A seriously unique and touching movie, that only gets taken down a little by its awful camera work and the realization that the story isn’t really going anywhere at a certain point. Yeah, there are lots of “magic moments” and even more symbolism, but in the end it feels kinda empty. But I definitely don’t regret watching it.
Expectations can be a bitch.
Based on everything I'd read about this movie, I imagined it would live in the same realm as Lady in the Water or Bridge to Terabithia or Neverwas or Big Fish even something along the lines of a more realistic Neverending Story. When I think of "fantasy" movies set, at least in part, in the real world, that's what I think of. This... wasn't that. At all.
First, the good. "However you spell her first name" Wallace is really good. Not quite "makes me want to see the Annie remake" good, but she carries this film and gives a great performance. The setting was cool, too. I was feeling like this film was going to…
I wish I could jump on board with the bandwagon and say how much of a masterpiece this film is. But I saw it a few years ago at an Urban Cinematheque, and it only slightly peaked my interest. Incredibly made, very powerful, but predictably emotional film. The story is supposed to be feel good from the get-go. It's pining emotion from the audience.
An emotional film that relies heavily on the spectacular performances of the two leads. Without those two, the movie would likely fall a bit flat, but the best actress nomination in 2012 was very well deserved.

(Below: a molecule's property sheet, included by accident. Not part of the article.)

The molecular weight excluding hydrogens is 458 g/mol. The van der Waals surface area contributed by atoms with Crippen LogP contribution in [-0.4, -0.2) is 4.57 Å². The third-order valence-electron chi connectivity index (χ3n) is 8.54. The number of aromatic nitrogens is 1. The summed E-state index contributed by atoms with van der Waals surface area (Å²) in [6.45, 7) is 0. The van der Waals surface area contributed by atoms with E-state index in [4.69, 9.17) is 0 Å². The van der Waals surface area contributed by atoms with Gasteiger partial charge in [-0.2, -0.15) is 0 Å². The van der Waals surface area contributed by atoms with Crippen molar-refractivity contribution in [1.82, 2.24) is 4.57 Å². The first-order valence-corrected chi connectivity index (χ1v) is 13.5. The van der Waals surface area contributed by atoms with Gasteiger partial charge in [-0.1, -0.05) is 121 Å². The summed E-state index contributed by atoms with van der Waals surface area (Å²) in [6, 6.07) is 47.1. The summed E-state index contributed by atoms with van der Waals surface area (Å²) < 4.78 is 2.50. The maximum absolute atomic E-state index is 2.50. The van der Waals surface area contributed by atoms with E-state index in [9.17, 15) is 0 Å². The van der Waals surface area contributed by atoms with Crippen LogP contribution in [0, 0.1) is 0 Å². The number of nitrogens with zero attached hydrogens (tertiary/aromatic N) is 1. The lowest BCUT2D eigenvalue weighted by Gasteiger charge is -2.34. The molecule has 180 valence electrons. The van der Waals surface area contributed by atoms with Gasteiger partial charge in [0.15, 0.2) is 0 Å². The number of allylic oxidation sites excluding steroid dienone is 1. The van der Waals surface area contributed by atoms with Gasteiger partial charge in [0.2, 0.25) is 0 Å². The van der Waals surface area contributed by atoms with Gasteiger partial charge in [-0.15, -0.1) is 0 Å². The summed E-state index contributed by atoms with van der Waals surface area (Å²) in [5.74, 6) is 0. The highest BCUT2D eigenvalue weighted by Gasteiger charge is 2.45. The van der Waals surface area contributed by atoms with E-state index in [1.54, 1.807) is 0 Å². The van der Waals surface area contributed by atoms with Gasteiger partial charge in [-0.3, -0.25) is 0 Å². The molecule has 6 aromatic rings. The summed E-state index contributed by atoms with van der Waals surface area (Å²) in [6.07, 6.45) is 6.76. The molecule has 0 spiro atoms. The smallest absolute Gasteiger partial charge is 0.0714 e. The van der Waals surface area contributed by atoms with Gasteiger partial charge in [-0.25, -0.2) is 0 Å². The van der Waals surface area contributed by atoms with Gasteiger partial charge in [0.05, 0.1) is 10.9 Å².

Με τις μισές μπομπίνες, σε ανάκατη σειρα, και πάλι έκλαψα.
Say what you want about Hushpuppy's and Wink's lifestyle, but you can't deny that he is one of the greatest fathers ever put on screen. He not have had it all together, but he did the best he absolutely could, and there's something to be said for that.
A lot of what this film has to offer is good, but it also has many things that I just didn't care for.
Beasts of the Southern Wild is a very well acted and directed film by Benh Zeitlin about growing up and the hardships involved in doing so. Quvenzhané Wallis did a phenomenal job pulling off the Hushpuppy character. Her fierce and unbreakable charm was unbelievable. Not many children that young could pull off a performance that convincing.
But while it manages to be dramatic and real, most of it is underwhelming. It's very visually and audibly appealing from a cinematography and score perspective, but the plot was just non-sensical and all over the place at times that it…
It's like Miranda July tried to make Terrence Malick's Tideland (a Terry Gilliam film). Ugh.
My main problem with Beasts of the Southern Wild is that it is directed by some affluent white twentysomething from New York who moved to New Orleans to make movies. The only person qualified to tell this story is a N'Orleans or Louisiana native. It wouldn't be such an issue if the film weren't so manipulative and manufactured. It's vexing - from the absurd, pretentious monologues that would never come out of an eight-year-old's mouth (unless she were reading someone else's words, which is exactly how it comes across) to the overused handheld camera, atrocious lighting, and smothering close-ups. Elbert Ventura of Reverse Shot says…
Recently, I've become aware that certain films are able to transcend the medium by being completely self-assured in their atmospheres…
Every film that has ever been nominated for an Academy Award in any category. Enjoy!